I blinked and did a double take last fall when I saw Elijah, then 13. In the few weeks since our previous visit, our chubby grandson had stretched up into a tall, thin teenager. I barely recognized him with his new haircut and body.
“Wow! have you measured yourself lately? You have shot up!” I said. We looked at the hash marks on the door frame. He was definitely inches above the last one. In the year since then, he has continued to grow. I watched this child enter the world 14 years ago; now I see him entering adulthood.
“Eli, come here and help. You need to grab hold of that side and lift,” his mom said pointing to the end of a heavy couch. The lanky teenager ambled over and lifted. No sweat, not even a grunt from the former “little boy,” reaching his arms up for comfort when he fell down.
The toddler who wanted to ‘help’ now does so easily: whether he is watching his little sister, doing the heavy lifting or doing the laundry.
One of his not-so-little sisters, Daisy, also switched this year. As a toddler, she stuck her foot out and said, “tie my shoes, please.” I bent down, tied and double knotted. She ran off to play. This year, after a partial hip replacement, the instructions included, “do not bend to tie your shoes.” Turn-about is fair play. During a visit, I motioned Daisy over to me one morning, “Come, tie my sneakers, please.” She came over, bent down and proceeded to tighten the strings, tie a bow and double knot.
“Oh that’s okay, I don’t need a double knot. Thank you.” I won’t be running anywhere.
Having the younger generation insures plenty of helpers during busy times. My son Nate moved his family this summer. We arrived in time to help them move out of the apartment into the new house. Looking at his 80 year old father, Nate refused to let him carry boxes on the stairs. Instead, he turned around to his 12 year-old daughter Sophie and said, “Grab that end and help.”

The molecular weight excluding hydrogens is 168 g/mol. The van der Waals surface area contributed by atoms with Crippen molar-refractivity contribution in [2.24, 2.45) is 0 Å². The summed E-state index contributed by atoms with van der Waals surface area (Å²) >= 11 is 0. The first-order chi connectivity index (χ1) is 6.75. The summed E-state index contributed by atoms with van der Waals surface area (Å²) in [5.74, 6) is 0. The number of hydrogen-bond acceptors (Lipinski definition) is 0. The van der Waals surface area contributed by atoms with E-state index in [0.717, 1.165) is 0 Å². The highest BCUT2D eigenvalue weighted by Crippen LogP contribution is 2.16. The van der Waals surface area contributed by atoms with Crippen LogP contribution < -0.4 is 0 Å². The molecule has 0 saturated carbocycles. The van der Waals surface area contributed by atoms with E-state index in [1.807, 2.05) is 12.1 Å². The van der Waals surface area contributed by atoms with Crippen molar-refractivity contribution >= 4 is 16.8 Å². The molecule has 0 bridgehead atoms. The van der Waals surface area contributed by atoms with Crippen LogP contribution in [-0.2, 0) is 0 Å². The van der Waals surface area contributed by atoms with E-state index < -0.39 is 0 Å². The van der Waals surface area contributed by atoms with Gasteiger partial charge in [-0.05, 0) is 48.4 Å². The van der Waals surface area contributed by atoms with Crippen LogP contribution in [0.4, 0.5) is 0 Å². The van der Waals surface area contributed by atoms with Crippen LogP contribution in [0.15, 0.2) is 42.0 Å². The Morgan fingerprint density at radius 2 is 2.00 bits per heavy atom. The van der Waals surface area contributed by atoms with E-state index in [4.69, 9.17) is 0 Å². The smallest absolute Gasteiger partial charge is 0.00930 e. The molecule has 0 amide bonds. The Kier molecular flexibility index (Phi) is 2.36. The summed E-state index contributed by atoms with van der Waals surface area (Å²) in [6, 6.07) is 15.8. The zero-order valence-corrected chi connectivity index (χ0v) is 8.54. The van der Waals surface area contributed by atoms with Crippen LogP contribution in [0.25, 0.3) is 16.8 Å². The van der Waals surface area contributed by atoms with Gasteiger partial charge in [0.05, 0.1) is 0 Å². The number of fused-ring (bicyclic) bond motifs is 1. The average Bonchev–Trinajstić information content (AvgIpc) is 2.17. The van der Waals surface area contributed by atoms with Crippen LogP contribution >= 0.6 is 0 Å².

She grinned and grabbed hold.
Where did the once-helpless infant go? No squabbling, no huffing and puffing. She enjoyed being treated as one of the adults, capable of pitching in and doing her part in the “adults only” moving event. I watched amazed. She had become strong enough to lift and move the furniture and carry the heavy boxes.
I should have known the transition time had come. During Cousin Camp at Grandma’s in June, she and the other granddaughters closed the door to my sewing room and took over. After the one time I showed them how to thread the machine, they proceeded to do it themselves the rest of the time. For two days they chopped fabric, mixed up thread and emerged with machine-stitched creations – with no help from me.
Even the youngest, little Katie, surprised me last week. She sat in my lap to use a real sewing machine. I stopped to re-thread the machine with a different color. I showed her where to put the thread through the tension, the uptake bar and thread guides down to the needle. I tried and tried to thread the needle. “It’s hard sometimes,” I said.
She looked at the needle and turned to me, “let me.”
She astonished me and quickly threaded the needle a couple times.
“I need to take you to thread my needles,” I said.
I once helped them, now they help me and their parents as our roles reverse. And that is just how it should be.